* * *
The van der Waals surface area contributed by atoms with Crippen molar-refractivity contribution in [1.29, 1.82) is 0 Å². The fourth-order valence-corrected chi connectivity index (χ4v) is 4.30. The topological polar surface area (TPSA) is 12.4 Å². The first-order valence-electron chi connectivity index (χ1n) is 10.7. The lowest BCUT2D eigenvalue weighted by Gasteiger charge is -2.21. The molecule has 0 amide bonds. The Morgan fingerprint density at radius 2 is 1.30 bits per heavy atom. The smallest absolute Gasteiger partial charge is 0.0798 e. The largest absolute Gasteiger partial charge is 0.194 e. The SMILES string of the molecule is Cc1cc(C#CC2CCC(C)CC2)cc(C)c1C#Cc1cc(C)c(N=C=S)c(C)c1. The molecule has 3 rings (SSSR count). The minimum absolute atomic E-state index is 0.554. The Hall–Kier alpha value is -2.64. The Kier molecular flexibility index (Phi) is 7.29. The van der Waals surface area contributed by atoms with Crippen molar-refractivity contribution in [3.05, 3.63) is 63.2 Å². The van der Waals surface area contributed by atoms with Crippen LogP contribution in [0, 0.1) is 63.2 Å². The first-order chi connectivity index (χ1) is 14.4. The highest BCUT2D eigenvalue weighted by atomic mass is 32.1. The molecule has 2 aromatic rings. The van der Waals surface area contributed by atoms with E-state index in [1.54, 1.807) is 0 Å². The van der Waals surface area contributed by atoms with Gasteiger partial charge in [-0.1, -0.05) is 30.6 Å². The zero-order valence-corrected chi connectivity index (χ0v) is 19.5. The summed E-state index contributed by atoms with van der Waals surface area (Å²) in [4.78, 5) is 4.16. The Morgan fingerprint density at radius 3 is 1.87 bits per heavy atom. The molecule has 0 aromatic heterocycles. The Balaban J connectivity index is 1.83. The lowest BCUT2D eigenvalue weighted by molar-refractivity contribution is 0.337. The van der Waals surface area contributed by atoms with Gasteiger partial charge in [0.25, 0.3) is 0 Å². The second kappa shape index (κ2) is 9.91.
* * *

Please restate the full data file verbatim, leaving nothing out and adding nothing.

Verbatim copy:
The van der Waals surface area contributed by atoms with Crippen molar-refractivity contribution in [1.29, 1.82) is 0 Å². The fourth-order valence-corrected chi connectivity index (χ4v) is 4.30. The topological polar surface area (TPSA) is 12.4 Å². The first-order valence-electron chi connectivity index (χ1n) is 10.7. The lowest BCUT2D eigenvalue weighted by Gasteiger charge is -2.21. The molecule has 0 amide bonds. The Morgan fingerprint density at radius 2 is 1.30 bits per heavy atom. The smallest absolute Gasteiger partial charge is 0.0798 e. The largest absolute Gasteiger partial charge is 0.194 e. The SMILES string of the molecule is Cc1cc(C#CC2CCC(C)CC2)cc(C)c1C#Cc1cc(C)c(N=C=S)c(C)c1. The molecule has 3 rings (SSSR count). The minimum absolute atomic E-state index is 0.554. The Hall–Kier alpha value is -2.64. The Kier molecular flexibility index (Phi) is 7.29. The van der Waals surface area contributed by atoms with Crippen molar-refractivity contribution in [3.05, 3.63) is 63.2 Å². The van der Waals surface area contributed by atoms with Crippen LogP contribution in [0, 0.1) is 63.2 Å². The first-order chi connectivity index (χ1) is 14.4. The highest BCUT2D eigenvalue weighted by atomic mass is 32.1. The molecule has 2 aromatic rings. The van der Waals surface area contributed by atoms with E-state index in [1.54, 1.807) is 0 Å². The van der Waals surface area contributed by atoms with Gasteiger partial charge in [-0.1, -0.05) is 30.6 Å². The zero-order valence-corrected chi connectivity index (χ0v) is 19.5. The summed E-state index contributed by atoms with van der Waals surface area (Å²) in [4.78, 5) is 4.16. The Morgan fingerprint density at radius 3 is 1.87 bits per heavy atom. The molecule has 0 aromatic heterocycles. The Balaban J connectivity index is 1.83. The lowest BCUT2D eigenvalue weighted by molar-refractivity contribution is 0.337. The van der Waals surface area contributed by atoms with Gasteiger partial charge in [0.25, 0.3) is 0 Å². The second kappa shape index (κ2) is 9.91.